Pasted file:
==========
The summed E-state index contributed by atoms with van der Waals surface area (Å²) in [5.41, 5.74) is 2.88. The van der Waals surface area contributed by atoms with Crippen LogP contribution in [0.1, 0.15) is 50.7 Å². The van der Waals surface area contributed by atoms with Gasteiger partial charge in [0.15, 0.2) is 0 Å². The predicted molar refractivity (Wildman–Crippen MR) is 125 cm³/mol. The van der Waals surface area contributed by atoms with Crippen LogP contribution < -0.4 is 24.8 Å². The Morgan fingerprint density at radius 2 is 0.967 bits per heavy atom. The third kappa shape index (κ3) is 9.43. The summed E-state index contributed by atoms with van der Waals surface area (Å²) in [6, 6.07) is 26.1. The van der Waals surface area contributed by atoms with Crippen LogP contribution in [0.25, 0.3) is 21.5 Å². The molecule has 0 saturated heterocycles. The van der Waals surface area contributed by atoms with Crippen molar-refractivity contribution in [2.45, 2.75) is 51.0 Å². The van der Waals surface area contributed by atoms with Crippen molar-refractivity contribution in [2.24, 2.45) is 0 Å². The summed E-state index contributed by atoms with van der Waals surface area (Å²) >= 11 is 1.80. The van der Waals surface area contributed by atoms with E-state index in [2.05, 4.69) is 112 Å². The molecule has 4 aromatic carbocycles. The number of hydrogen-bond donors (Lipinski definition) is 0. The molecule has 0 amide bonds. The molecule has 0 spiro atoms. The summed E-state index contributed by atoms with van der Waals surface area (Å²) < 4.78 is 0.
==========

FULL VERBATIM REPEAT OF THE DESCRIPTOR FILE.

The summed E-state index contributed by atoms with van der Waals surface area (Å²) in [5.41, 5.74) is 2.88. The van der Waals surface area contributed by atoms with Crippen LogP contribution in [0.1, 0.15) is 50.7 Å². The van der Waals surface area contributed by atoms with Gasteiger partial charge in [0.15, 0.2) is 0 Å². The predicted molar refractivity (Wildman–Crippen MR) is 125 cm³/mol. The van der Waals surface area contributed by atoms with Crippen LogP contribution < -0.4 is 24.8 Å². The Morgan fingerprint density at radius 2 is 0.967 bits per heavy atom. The third kappa shape index (κ3) is 9.43. The summed E-state index contributed by atoms with van der Waals surface area (Å²) in [6, 6.07) is 26.1. The van der Waals surface area contributed by atoms with Crippen LogP contribution in [0.25, 0.3) is 21.5 Å². The molecule has 0 saturated heterocycles. The van der Waals surface area contributed by atoms with Crippen molar-refractivity contribution in [2.45, 2.75) is 51.0 Å². The van der Waals surface area contributed by atoms with Crippen molar-refractivity contribution in [2.24, 2.45) is 0 Å². The summed E-state index contributed by atoms with van der Waals surface area (Å²) >= 11 is 1.80. The van der Waals surface area contributed by atoms with E-state index in [2.05, 4.69) is 112 Å². The molecule has 4 aromatic carbocycles. The number of hydrogen-bond donors (Lipinski definition) is 0. The molecule has 0 amide bonds. The molecule has 0 spiro atoms. The summed E-state index contributed by atoms with van der Waals surface area (Å²) < 4.78 is 0.